For the time being, the company advises Panda-Free users simply not to reboot their machines, and that a permanent solution is forthcoming.

Not The First Time

Detecting viruses and malware is an inexact science, at best. Hackers are a clever lot, and relentlessly innovative. They’re constantly changing the profiles of the software they write, which means that antivirus companies must constantly evolve and adapt with them, lest something harmful get through the chinks in your virtual armor.

Because of this, it is sometimes the case that software that’s perfectly fine, safe, and even necessary for your computer to function gets flagged as malware, with often tragic results. In 2010, the venerable antivirus company McAfee, accidentally flagged and deleted one of the files essential for Windows XP to function. You can guess the result. Overnight, millions of PC’s with the software installed became little more than high-tech paperweights.

There are no perfect solutions to the problem, but big companies, Google included are paying an increasing amount of attention to the issue. In addition to their “Project Zero” program which researches and identifies potential exploits in commonly used software, the company owns VirusTotal, which has begun collaborating with a number of antivirus software makers in an effort to research the issue and see if a way can be found to reduce the number of false positives that antivirus software reports.

What To Do About It

This is not a sign that you should immediately dump Panda in preference for some other antivirus solution, although that may be a temptation, in light of the issue. The reality though, is that these things happen. It’s a risk, any time you install any antivirus program made by any company. You won’t gain immunity by switching to some other company, and you may well inadvertently stumble into using the next software that sees such a malfunction.

For the time being, heed the company’s advice and don’t reboot your machines. These kinds of problems put enormous pressure on the company making the software to see that they’re resolved quickly, so this problem will not have a long shelf life.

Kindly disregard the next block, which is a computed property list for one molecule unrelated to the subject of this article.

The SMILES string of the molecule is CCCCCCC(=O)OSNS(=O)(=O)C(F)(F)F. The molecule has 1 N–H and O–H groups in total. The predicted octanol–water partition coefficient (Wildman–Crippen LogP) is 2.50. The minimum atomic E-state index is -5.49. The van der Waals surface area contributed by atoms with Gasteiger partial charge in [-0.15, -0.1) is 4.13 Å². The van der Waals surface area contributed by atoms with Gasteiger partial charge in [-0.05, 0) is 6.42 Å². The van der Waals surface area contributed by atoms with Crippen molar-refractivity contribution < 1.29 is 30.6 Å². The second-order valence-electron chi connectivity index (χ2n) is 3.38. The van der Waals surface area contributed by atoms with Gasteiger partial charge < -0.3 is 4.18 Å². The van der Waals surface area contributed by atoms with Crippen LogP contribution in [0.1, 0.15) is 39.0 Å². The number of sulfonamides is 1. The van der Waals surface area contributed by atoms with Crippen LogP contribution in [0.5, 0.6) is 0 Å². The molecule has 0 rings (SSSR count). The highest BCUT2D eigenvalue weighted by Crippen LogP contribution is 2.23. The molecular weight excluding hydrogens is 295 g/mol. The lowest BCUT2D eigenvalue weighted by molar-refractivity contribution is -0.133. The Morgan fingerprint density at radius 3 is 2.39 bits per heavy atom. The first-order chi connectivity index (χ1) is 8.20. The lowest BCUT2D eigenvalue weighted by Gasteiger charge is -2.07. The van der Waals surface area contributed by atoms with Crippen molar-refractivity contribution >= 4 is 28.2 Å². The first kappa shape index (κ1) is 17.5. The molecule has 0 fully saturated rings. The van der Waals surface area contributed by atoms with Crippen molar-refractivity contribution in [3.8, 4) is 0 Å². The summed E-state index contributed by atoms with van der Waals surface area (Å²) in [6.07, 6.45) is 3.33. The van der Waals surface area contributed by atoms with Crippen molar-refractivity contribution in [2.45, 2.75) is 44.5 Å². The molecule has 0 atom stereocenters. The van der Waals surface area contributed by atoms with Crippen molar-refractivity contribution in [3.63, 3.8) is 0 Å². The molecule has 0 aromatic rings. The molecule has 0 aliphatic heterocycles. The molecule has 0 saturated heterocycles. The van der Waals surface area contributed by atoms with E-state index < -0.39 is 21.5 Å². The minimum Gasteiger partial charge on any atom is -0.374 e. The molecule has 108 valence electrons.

Image Credit: Gerd Altmann

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DRAM Rowhammer Allows Hackers to Gain Kernel Privileges Mon, 16 Mar 2015 16:26:07 +0000 Google’s “Project Zero” security initiative is bearing fruit, unearthing security issues we’ve never seen before, in hopes of getting them patched before ...]]> dram_rowhammerGoogle’s “Project Zero” security initiative is bearing fruit, unearthing security issues we’ve never seen before, in hopes of getting them patched before the hacking community can begin to exploit them. In this instance, the hack has nothing to do with software, but with RAM, making it an exceptionally dangerous, exotic bug.

The technique, dubbed “Rowhammer” by Yoongu Kim in a paper titled “Flipping Bits in Memory Without Accessing Them,” should be considered an unintended side effect of accessing memory, rather than a proper bug. It relies on the physical structure of certain DRAM chips, the memory components of which are arrayed in rows. By repeatedly accessing one “row” of memory, you can sometimes alter an adjacent row. In other words, hammer one row of memory, and you can disturb and adjacent region, thus, its name.

As the title of this piece indicates, when done correctly, it can allow a hacker to gain kernel privileges, essentially giving them run of the entire machine.

Google’s Project Zero team tested a variety of laptops built between 2010 and 2014, using an assortment of DDR3 DRAM chips and found the vulnerability to be present in 15 of the 29 tested. Their report can be found here.